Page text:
Guest Contributor | Mar 20, 2018 | 0
Global Risks 2013 report identifies top risks
The World Economic Forum’s Global Risks 2013 report has identified five risks cases that fall in both impact and likelihood. The risk cases are testing economic and environmental resilience, the dangers of hubris on human health, digital wildfires in a hyper-connected world chronic, fiscal imbalances and water supply crisis.
The global risk that respondents rated most likely to manifest over the next 10 years is severe income disparity, while the risk rated as having the highest impact if it were to manifest is major systemic financial failure. There are also two risks appearing in the top five of both impact and likelihood – chronic fiscal imbalances and water supply crisis.
Unforeseen consequences of life science technologies was the biggest mover among global risks when assessing likelihood, while unforeseen negative consequences of regulation moved the most on the impact scale when comparing the result with 2011.
Water scarcity especially in Africa is considered to be an epidemic. Lack of access to water is a larger problem in Africa than anywhere else. Of the 25 nations in the world with the greatest percentage of people lacking access to safe drinking water, 19 are in Africa.
The report introduces three risk cases, based on an analysis of survey results, consultation with experts and further research, namely: the risk cases are testing economic and environmental resilience, the dangers of hubris on human health and digital wildfires in a hyper-connected world chronic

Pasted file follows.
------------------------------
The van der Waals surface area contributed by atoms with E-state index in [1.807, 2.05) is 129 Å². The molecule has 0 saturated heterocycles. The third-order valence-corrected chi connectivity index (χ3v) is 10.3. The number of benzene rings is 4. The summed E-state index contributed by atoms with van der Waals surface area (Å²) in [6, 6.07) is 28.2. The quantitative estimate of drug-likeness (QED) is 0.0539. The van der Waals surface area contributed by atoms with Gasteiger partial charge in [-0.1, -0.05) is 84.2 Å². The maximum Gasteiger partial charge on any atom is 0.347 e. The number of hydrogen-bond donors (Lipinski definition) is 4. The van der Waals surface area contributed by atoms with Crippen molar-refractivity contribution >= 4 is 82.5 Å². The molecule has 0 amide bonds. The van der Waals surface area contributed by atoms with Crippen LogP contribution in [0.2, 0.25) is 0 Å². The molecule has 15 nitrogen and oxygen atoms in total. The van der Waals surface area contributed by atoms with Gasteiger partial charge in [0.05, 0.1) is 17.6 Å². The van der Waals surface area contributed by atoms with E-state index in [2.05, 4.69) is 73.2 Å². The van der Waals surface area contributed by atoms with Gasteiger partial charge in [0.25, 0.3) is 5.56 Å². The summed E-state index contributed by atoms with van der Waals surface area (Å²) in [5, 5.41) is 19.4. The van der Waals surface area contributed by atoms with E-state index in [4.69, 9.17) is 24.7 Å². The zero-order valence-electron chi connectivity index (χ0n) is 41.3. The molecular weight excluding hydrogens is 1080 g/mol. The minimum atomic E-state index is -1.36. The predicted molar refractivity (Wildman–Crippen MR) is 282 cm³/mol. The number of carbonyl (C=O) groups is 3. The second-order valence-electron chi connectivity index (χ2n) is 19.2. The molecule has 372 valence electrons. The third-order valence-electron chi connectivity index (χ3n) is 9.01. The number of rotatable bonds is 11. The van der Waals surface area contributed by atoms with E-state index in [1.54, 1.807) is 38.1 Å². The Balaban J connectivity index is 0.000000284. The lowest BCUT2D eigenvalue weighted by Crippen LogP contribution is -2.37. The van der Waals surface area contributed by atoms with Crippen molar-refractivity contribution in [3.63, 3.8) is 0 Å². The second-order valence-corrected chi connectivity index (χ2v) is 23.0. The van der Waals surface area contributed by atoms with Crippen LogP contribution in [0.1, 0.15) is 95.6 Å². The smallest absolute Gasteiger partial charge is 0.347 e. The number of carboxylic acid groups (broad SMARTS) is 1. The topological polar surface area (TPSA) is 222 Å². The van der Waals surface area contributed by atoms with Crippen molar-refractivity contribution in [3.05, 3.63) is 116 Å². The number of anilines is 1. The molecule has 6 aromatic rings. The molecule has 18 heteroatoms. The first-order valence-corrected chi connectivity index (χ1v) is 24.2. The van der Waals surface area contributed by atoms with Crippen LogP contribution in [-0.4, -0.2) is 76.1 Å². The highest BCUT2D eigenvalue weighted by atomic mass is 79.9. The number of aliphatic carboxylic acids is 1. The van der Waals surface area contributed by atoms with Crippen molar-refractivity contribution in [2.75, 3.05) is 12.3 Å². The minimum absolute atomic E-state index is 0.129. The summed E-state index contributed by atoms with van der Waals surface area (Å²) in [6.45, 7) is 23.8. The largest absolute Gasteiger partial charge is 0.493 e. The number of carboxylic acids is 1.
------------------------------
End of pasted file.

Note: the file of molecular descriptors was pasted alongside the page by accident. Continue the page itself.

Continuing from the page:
Testing economic and environmental resilience: Continued stress on the global economic system is positioned to absorb the attention of leaders for the foreseeable future. Meanwhile, the Earth’s environmental system is simultaneously coming under increasing stress. Future simultaneous shocks to both systems could trigger the “perfect global storm”, with potentially insurmountable consequences.
Digital Wildfires in a Hyper-connected World: Social media allows information to spread around the world at breakneck speed in an open system where norms and rules are starting to emerge but have not yet been defined. While the benefits of our hyper-connected communication systems are undisputed, they could potentially enable the viral spread of information that is either intentionally or unintentionally misleading or provocative.
The Dangers of Hubris on Human Health: Health is a critical system that is constantly being challenged, be it by emerging pandemics or chronic illnesses. Scientific discoveries and emerging technologies allow us to face such challenges, but the medical successes of the past century may also be creating a false sense of security.
A Special Report included in the main report examines the difficult issue of how a country should prepare for a global risk that is seemingly beyond its control or influence. One possible approach rests with “systems thinking” and applying the concept of resilience to countries.